Review: Spider-Man: Homecoming

Whenever I go into a Disney/Marvel movie, there is always a fear in the back of my mind that I will be one of the few, if not only, people with criticisms for it, and I will be drowned out by a swarm of people who say that it’s yet another cinematic masterpiece.

Below is a quickly made graph of my thoughts on any particular Marvel movie, in comparison to the vast general audience’s thoughts on them:

 

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To those who may be wondering, “What about when Marvel makes a terrible movie, in your opinion?”

 

Well, in my opinion, Disney/Marvel has never made a terrible movie. Yes, they have a large handful of movies that are forgettable, by-the-book, and mindless. However, unlike DC, the Disney/Marvel duo have never made a movie that was fundamentally broken and/or insufferable.

 

So how did I feel about Spider-Man: Homecoming? I’ll give you a hint: The General Audience loved the movie…

 

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In regards to Tom Holland‘s portrayal of Peter Parker, I thought he did extremely well. This is the first Peter Parker that stays true to the idea that he’s a goofball and a sarcastic villain irritant (yes, there’s some of that in the other renditions, but this is the first one where it was a very prominent feature). In exchange, this seems to be the first Spider-Man rendition where they never focus on his “Spidey Senses”. Of course, it’s implied that he has those because he dodges things easily… but every Disney/Marvel character dodges things easily, so it all meshes together.

None of that is to say that Holland did not do well, because his performance may very well be my favorite Spider-Man portrayal out there. He’s successfully nerdy, easy-going, and vulnerable. The movie also puts a lot of effort into fleshing out his struggles and his character-arc, and I really appreciated that.

 

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Michael Keaton also ends up doing really well as the villain… well, as well as villains can be in a Marvel movie. Though he’s more characterized than most of their bad guys, and though he’s more understandable, the script and the story do not really try to make Keaton’s character memorable. In fact, I think Keaton is the only reason his character was better than average; if anyone else was placed into this role, it probably would not have been as good.

 

Where this film really succeeds is how funny it was. There is a massive amount of humor that is executed well, and most of it feels organic and meaningful.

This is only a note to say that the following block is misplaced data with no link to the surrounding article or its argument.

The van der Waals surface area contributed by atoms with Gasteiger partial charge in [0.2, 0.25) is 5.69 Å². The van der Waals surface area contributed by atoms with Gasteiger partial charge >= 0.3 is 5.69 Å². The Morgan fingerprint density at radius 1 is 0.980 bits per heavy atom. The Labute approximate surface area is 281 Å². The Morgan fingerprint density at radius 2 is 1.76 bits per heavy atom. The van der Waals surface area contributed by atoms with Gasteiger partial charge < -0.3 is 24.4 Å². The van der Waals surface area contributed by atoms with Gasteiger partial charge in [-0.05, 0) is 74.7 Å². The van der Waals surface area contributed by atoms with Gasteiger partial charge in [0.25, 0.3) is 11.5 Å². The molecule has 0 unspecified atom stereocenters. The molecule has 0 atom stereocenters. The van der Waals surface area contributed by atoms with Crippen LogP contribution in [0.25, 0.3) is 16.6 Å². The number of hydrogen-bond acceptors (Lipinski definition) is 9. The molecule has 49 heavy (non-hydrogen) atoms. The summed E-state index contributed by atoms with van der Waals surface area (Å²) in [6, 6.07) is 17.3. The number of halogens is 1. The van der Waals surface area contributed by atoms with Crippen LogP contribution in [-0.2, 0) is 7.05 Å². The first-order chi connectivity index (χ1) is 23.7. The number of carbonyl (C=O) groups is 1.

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For all the (apparent) criticism this film got for casting Mary Jane Watson as a black girl:

A. She’s not Mary Jane

and

B. The romance aspect between her and Parker is mostly non-existent.

 

 

Her existence in the film, for the most part, is to move the plot around, and not to actually be an interesting character or be a workable love interest.

 

(This next part might be sort of spoiler-ish, so skip the next paragraph if you haven’t seen the film)

In fact there’s really only two reasons why she exists in the story: to continue to show how much of a screw up Peter is, and to be a plot catalyst for danger Spider-Man can save her from, and for moving the conflict forward between Peter and The Vulture later in the story.

</Spoiler>

 

In a very generalized sense, pretty much every other character in this movie does fine.

 

The action is serviceable like every other Marvel movie. The soundtrack is serviceable like every other Marvel movie. And the plot was serviceable just like every other Marvel movie.

 

There’s quite a few conveniences in the plot that made things feel a little cheap, but they don’t stick out as much as other movies in the franchise. There’s also a few cheesy, formulaic, and/or cliche stuff that’s token in these types of movies, but again, they are thankfully used sparingly.

I’ll strongly emphasize that even though I acknowledge that this bad stuff exists in the film, none of it disqualifies Spider-Man: Homecoming from being great.

 

If anyone is interested in my least favorite part of this movie, it was a scene that reminded me of The Dark Knight Rises when that woman says to Joseph Gordon-Levitt “You know, you should go by your real name: Robin”.

There’s a scene in this movie that reminded me exactly of that scene, and it was the biggest eye-roll I did all year.

 

 

 

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The mid-credits scene was a waste of time.

The ending credits scene was hilarious, and I will not explain why.

 

So with a great amount of successful humor, an exceptional performance by Tom Holland, and a better-than-average performance by Michael Keaton, Spider-Man: Homecoming is definitely a movie worth seeing. Despite Disney’s persistence in staying mediocre, this movie found a way to make that standard formula something that was extremely enjoyable on screen. So I really liked this movie, and chances are, of course, you’ll love it, and I’m giving this movie a

7 out of 10.

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